Biomechanics of Intramedullary Nailing in Fracture Treatment

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Interlocking Nails

Intramedullary nailing of the bone involves use of a rod or intramedullary nail to fix the fractured bone. By forcing a metal rod into the medullary cavity of a bone to fix the fractures.

It is commonly used to fix the long bone fractures. Today, there are several types of nails available. Siora is one the successfully used best orthopaedic implant and instruments manufacturer, who offer many other implants like bone screws, bone plates, etc.

An intramedullary nail works as a form of internal splint, which stabilizes long bone fracture with minimal damage to the surrounding soft tissues. Since, they are sturdy and generally of approximately round shape, they withstand the heavy load of the body itself. Limbs with nailed fractures may be mobilized early after surgery with weight bearing, before union of fractured bone only on advice of the treating Surgeon.

Kuntscher nail has been used commonly but now is more of historical importance. It was a nail with triangular or cloverleaf cut-section without any locking mechanism. Gerhard Kuntscher is credited with the first use of this medical device in 1939, during World war II.

Most of the modern nails come with mechanism of locking. Locking is a procedure of fixing the nail to the bone using predrilled holes in the nail on both distal and proximal end for a stable fixation.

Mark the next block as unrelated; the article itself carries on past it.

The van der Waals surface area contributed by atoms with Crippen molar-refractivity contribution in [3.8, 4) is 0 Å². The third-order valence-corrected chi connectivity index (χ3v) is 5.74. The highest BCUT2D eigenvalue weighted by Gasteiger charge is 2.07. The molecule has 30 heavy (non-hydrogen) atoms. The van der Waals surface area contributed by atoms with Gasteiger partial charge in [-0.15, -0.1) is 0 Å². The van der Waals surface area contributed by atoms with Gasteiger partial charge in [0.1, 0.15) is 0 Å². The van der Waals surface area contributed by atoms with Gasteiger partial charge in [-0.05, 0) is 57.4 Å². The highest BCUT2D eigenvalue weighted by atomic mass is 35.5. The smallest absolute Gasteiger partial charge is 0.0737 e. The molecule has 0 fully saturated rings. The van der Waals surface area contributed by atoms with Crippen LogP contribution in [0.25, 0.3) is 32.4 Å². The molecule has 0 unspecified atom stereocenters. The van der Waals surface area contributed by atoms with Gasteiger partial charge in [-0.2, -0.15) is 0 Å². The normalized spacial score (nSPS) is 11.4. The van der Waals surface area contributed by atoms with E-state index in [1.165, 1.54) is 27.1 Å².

Nails that can be locked are called interlocking nails. Nails are made of titanium and stainless steel. Interlocking intramedullary nailing system is the standard today.

Modern nailing is a technique whereby the nail is inserted into the human bone from one end under an x-ray image intensifier, whilst not disturbing the fracture site at all.

Biomechanics of Intramedullary Nailing

The nail length that transmits load from one main fragment of a fractured bone to the other is known as the working length. Stiffness of a nail in both bending and rotation is inversely proportional to its working length.

The longer the working length, the greater the relative movement between the primary bone fragments.

Nails may be either hollow or solid. Solid nails are stronger than hollow ones of the same diameter simply because they have more metal for their volume.

Hollow nails are less stiff in bending than solid ones, although their stiffness may be altered by making the walls thinner or thickness. The thicker the wall the stiffer and stronger the nail.

The benefit of having a somewhat flexible nail is that it will have a little “give” in it on insertion which will make it easier to put in and will allow the nail to deform slightly to conform to the natural shape of the bone. this slight flexibility doesn’t affect the nail rigidity to support the broken bone.

Very stiff nails may damage the bone if there is any discrepancy between the shape of nail and the bone shape.

Note: Orthopedic nails are of a standard shape, but people are not, even after reaming.

One way of reducing stiffness is to put a longitudinal slot in the nail wall. This makes it much more flexible but does so at the cost of it losing overall torsional strength and bending strength.

Nail design, like that of any engineering structure, is always a compromise between including as many desirable properties as possible whilst trying to keep unwanted properties to a minimum.

Nails are curved according to the shape of the bone involved and slotted along their nail length. The wall thickness of 1.2 mm and the slot give an optimal balance between flexibility and strength and allow good contact between nail and femur when the nail is not locked.